Well, you understand that this flicker of a common language between you and this stranger of a man, is a homey moment. In your hometown of NYC, people just don't have time and don't care if you speak Hebrew because everybody speaks Hebrew, but here's the thing... Pittsburgh, as you are finding out still, is not like NYC. People have time and patience. They also speak as if they found their tribe - that the other person understands even BEFORE they say something back.
You spend a few moments waiting for your son's class to show up from gym. And as you wait, you notice the children from the other first grade class. One skips, one runs to class. The teacher reprimands those that do not conform, and tells them to go back and they walk again... this time quietly. But because they know you are watching them, they walk with a "twinkle" in their step. Maybe two. But you didn't see that - did you?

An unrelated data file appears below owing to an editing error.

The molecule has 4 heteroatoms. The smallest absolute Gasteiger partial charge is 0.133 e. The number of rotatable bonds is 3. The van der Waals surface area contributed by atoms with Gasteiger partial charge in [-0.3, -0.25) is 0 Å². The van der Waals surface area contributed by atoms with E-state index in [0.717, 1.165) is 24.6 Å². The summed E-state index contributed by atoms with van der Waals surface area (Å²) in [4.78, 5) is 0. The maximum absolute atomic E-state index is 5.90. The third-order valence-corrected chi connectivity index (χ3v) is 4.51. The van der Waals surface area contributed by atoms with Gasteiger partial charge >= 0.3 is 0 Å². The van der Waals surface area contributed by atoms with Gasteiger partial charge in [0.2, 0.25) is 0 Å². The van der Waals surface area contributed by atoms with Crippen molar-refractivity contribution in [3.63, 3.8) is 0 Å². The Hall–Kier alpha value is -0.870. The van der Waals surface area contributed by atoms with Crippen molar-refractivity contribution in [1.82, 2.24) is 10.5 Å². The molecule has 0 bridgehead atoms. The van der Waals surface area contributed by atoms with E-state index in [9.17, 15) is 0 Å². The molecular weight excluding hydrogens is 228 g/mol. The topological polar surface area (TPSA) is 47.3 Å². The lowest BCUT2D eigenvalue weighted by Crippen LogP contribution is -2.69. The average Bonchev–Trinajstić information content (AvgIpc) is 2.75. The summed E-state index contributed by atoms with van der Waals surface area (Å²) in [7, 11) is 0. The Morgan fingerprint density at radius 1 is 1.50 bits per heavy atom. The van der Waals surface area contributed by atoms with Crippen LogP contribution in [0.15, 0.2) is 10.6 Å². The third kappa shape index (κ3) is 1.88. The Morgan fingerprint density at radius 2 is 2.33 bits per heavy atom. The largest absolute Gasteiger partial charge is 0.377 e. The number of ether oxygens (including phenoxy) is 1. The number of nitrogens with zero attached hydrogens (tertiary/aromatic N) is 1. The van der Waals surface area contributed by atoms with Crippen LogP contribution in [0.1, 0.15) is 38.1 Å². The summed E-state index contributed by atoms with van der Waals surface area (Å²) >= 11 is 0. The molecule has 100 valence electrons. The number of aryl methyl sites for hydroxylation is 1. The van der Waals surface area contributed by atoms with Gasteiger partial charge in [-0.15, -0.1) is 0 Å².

And in your son's first grade class, you find the-child-in-me-tribe. Children just need to know you are part of their tribe; you can never fake having fun playing a board game. My son proudly joined me and our moment was ours to enjoy. In your game sharing tribe, we learn to share, take turns, "pick an apple," and have a few laughs. The child next to me says, "I like your son. He has red hair." You smile.
And back outside, the sun beats on the dirty sidewalks. You reach the corner of Murray and Forward and wait on the corner for the bus to take you up yet another hill. You've decided to make it easier for yourself by not making yet another trek up ANOTHER hill. A bus is a perfect place for "people watching."